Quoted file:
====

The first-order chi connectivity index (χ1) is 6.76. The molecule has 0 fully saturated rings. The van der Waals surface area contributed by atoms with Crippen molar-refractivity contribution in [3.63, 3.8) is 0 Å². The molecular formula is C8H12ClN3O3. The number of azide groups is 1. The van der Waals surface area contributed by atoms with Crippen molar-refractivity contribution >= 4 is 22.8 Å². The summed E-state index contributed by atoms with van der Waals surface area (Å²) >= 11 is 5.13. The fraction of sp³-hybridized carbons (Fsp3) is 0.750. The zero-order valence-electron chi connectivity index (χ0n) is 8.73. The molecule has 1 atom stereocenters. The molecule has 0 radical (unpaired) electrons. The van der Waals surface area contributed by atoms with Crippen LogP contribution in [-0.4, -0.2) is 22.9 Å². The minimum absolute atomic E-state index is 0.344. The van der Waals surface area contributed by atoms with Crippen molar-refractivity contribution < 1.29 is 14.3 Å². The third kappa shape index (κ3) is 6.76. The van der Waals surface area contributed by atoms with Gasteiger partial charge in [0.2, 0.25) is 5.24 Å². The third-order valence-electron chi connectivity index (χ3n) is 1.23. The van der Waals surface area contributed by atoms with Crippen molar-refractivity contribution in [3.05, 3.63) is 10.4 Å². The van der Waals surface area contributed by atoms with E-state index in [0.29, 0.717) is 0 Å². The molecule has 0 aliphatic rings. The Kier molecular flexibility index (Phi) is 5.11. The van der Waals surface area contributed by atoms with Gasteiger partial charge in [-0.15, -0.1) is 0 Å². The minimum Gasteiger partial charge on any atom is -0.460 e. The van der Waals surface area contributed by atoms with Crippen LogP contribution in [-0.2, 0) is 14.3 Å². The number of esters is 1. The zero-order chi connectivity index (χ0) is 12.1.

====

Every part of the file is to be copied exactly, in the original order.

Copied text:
The first-order chi connectivity index (χ1) is 6.76. The molecule has 0 fully saturated rings. The van der Waals surface area contributed by atoms with Crippen molar-refractivity contribution in [3.63, 3.8) is 0 Å². The molecular formula is C8H12ClN3O3. The number of azide groups is 1. The van der Waals surface area contributed by atoms with Crippen molar-refractivity contribution >= 4 is 22.8 Å². The summed E-state index contributed by atoms with van der Waals surface area (Å²) >= 11 is 5.13. The fraction of sp³-hybridized carbons (Fsp3) is 0.750. The zero-order valence-electron chi connectivity index (χ0n) is 8.73. The molecule has 1 atom stereocenters. The molecule has 0 radical (unpaired) electrons. The van der Waals surface area contributed by atoms with Crippen LogP contribution in [-0.4, -0.2) is 22.9 Å². The minimum absolute atomic E-state index is 0.344. The van der Waals surface area contributed by atoms with Crippen molar-refractivity contribution < 1.29 is 14.3 Å². The third kappa shape index (κ3) is 6.76. The van der Waals surface area contributed by atoms with Gasteiger partial charge in [0.2, 0.25) is 5.24 Å². The third-order valence-electron chi connectivity index (χ3n) is 1.23. The van der Waals surface area contributed by atoms with Crippen molar-refractivity contribution in [3.05, 3.63) is 10.4 Å². The van der Waals surface area contributed by atoms with E-state index in [0.29, 0.717) is 0 Å². The molecule has 0 aliphatic rings. The Kier molecular flexibility index (Phi) is 5.11. The van der Waals surface area contributed by atoms with Gasteiger partial charge in [-0.15, -0.1) is 0 Å². The minimum Gasteiger partial charge on any atom is -0.460 e. The van der Waals surface area contributed by atoms with Crippen LogP contribution in [-0.2, 0) is 14.3 Å². The number of esters is 1. The zero-order chi connectivity index (χ0) is 12.1.